Kelsey Menehan, Chorus America.
(NOTE: Toronto Mendelssohn Choir was a participant in the research project and was interviewed for this article.)
This August, Chorus America released the results of the first-ever systematic look at what moves and motivates the people who attend choral music concerts. In partnership with leading research and consulting firm WolfBrown, the Intrinsic Impact Audience Project worked with 23 choruses across North America to survey their audiences.
The participating choruses represented various sectors of the choral field, such as volunteer and professional choruses, children and youth choruses, and LGBTQ choruses. Over the 2014-15 and 2015-16 seasons, 14,326 audience members at 136 difference concerts completed surveys about their experiences.
We spoke with researcher Alan Brown and a number of the participating choruses about what they learned from the study and the implications the findings have for the entire choral field. Here are their takeaways.
Who Are Our Audiences and Why Are They Coming?
People with experience singing in choruses attend choral concerts. Current and former choral singers make up about two-thirds of all audiences surveyed, and they attend choral concerts in part “to keep the musical flame inside of them alive,” the study report states. “Many audience members read music and come to be reconnected with familiar works,” says Alan Brown, principal at WolfBrown.
Personal relationships fuel the audiences for choral concerts. Choruses often lament that their audiences are all “friends and family,” but the study suggests that these relationships are powerful and a source of strength. Over one-third of audiences of adult choruses, on average, have some sort of relationship with a performer.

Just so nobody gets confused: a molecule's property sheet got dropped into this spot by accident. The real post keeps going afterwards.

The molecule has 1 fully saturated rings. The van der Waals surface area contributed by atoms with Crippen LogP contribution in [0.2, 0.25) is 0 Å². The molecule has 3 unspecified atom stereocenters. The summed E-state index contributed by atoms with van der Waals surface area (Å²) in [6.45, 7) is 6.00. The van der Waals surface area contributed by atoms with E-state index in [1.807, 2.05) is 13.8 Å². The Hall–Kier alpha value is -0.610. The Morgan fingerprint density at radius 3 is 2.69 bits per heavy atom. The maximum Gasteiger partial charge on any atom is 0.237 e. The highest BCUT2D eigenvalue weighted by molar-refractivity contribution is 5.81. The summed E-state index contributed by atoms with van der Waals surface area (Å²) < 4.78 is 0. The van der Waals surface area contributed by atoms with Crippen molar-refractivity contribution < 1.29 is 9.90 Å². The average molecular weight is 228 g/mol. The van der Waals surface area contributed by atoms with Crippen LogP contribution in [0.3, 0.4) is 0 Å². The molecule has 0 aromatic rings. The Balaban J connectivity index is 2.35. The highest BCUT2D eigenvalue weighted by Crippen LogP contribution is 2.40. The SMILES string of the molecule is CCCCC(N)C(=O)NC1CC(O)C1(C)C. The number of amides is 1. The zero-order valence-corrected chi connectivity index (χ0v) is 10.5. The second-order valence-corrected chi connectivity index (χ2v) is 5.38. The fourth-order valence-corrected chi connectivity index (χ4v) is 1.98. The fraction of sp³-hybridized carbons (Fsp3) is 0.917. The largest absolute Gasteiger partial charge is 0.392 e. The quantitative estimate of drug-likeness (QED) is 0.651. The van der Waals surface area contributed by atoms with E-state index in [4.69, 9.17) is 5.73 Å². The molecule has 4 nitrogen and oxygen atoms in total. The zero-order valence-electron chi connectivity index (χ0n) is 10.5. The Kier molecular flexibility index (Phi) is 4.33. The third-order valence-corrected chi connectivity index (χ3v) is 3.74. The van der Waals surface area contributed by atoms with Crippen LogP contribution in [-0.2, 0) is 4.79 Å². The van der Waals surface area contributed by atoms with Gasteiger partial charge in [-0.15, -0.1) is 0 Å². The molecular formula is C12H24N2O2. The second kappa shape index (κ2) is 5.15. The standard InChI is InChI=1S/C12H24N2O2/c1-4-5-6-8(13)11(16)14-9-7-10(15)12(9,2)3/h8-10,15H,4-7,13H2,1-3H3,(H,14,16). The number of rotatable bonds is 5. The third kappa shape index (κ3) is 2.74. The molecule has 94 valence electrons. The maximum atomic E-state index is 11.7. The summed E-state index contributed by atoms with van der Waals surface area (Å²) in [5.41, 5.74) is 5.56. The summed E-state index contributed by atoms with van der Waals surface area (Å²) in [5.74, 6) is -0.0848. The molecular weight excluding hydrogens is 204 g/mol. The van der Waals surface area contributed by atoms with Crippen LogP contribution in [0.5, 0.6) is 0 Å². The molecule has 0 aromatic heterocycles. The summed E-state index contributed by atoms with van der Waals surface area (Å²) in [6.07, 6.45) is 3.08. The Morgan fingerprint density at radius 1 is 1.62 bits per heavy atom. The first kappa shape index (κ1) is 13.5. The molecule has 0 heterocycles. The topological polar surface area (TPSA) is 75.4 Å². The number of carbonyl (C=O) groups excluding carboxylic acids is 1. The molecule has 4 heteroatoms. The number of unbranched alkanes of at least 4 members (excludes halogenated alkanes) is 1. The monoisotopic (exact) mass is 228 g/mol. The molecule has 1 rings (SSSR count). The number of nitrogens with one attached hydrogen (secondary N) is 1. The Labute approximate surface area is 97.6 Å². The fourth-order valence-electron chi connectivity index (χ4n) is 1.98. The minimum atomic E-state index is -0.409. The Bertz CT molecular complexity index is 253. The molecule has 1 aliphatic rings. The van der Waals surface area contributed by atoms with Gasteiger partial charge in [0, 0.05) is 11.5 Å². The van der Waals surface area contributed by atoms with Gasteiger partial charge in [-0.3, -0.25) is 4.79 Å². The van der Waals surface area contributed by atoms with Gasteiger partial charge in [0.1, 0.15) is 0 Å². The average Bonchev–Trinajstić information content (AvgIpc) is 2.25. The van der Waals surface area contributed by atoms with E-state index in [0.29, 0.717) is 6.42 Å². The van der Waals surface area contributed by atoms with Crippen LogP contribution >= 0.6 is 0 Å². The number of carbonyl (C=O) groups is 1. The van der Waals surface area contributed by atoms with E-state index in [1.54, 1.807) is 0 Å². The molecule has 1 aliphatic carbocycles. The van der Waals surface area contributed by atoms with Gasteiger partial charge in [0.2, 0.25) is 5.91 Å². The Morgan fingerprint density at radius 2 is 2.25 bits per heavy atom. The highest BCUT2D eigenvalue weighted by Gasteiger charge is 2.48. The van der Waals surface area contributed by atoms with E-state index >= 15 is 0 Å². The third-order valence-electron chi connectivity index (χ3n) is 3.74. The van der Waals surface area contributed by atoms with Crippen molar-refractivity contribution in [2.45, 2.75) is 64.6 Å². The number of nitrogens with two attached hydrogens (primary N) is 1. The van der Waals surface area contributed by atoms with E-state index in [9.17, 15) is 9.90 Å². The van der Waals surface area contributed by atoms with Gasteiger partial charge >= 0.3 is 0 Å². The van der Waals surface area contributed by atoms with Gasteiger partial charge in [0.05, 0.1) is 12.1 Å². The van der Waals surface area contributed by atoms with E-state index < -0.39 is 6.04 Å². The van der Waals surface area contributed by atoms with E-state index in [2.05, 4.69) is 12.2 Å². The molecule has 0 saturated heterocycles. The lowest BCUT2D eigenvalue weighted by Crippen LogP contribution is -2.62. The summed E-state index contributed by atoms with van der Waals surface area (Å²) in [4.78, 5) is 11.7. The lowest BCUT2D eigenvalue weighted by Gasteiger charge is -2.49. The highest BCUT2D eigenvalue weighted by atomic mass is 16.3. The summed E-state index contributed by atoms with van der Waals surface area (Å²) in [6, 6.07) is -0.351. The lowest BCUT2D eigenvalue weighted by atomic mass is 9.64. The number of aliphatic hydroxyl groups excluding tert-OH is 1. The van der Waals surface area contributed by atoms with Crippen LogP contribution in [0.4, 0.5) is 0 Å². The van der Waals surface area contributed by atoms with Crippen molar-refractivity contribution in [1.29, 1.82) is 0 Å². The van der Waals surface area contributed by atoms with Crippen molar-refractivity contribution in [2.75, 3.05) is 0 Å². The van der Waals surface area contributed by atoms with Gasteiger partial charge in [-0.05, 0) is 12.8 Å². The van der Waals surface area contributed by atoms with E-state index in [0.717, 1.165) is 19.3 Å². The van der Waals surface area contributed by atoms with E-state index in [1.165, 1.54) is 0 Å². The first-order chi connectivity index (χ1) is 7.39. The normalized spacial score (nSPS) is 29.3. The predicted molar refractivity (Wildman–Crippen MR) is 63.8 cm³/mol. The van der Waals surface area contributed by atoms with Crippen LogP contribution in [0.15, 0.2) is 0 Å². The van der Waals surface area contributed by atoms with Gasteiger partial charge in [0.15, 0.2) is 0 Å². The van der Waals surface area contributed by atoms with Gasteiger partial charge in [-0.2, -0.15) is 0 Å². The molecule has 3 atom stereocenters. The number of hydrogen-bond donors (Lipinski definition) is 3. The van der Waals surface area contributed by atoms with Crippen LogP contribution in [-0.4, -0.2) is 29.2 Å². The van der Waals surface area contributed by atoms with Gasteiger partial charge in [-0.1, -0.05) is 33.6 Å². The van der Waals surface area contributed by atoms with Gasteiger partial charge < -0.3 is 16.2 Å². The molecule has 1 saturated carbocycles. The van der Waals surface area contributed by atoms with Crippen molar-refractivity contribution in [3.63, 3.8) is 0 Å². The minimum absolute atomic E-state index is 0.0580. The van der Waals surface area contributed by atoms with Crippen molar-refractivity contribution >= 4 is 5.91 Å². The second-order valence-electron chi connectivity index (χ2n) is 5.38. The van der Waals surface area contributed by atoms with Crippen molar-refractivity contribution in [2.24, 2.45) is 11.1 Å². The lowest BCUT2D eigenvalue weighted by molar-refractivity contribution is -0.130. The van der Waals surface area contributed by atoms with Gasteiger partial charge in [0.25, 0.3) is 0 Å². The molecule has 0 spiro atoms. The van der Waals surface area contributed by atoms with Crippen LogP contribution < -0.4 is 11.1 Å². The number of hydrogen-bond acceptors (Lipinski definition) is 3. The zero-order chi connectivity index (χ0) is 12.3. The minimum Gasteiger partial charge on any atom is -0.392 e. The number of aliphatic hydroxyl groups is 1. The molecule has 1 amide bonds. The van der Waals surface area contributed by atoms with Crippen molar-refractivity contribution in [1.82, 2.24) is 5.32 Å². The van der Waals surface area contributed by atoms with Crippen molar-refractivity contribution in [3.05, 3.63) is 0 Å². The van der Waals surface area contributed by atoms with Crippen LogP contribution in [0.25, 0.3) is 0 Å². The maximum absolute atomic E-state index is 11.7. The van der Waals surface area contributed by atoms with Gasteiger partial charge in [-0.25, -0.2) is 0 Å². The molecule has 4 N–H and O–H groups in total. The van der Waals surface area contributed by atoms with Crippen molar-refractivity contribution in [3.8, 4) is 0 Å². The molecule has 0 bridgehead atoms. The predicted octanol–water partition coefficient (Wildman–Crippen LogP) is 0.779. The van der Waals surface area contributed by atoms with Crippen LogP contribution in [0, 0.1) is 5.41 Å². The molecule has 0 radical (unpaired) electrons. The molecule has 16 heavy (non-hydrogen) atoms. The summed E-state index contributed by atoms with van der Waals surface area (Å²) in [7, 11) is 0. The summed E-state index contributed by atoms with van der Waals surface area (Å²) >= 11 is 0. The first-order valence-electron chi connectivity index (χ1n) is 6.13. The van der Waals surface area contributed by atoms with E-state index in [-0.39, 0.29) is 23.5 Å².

A number of choruses in the study are looking for ways to expand this circle of their audience by empowering singers and board members to invite their family and friends in a more intentional way. Seattle Pro Musica is instituting a discount for members’ friends and family for the first time this year. “It’s clear from the study how important it is to make that initial ask, to say, ‘I’m singing in a concert, will you come?’” says Katie Skovholt, executive director of Seattle Pro Musica. “We want to make it easier for our folks to do that.”
Toronto Mendelssohn Choir provides tools for its choristers and board members to promote their concerts, like pre-written emails to send out, Facebook posts, and Twitter messages. “But we want them to go beyond sharing information with their social networks,” says Anne Longmore, director of marketing.
The Club’s own data found that a personal invitation was most important for their much-desired 45-and-under age group. “We plan to share with our folks the research that says, ‘Look at how important your invitation is,’” says Longmore, “and help them understand how much they can help the organization they love and sing with.”
Read the full article on the Chorus America website. There is also a link to the full research report.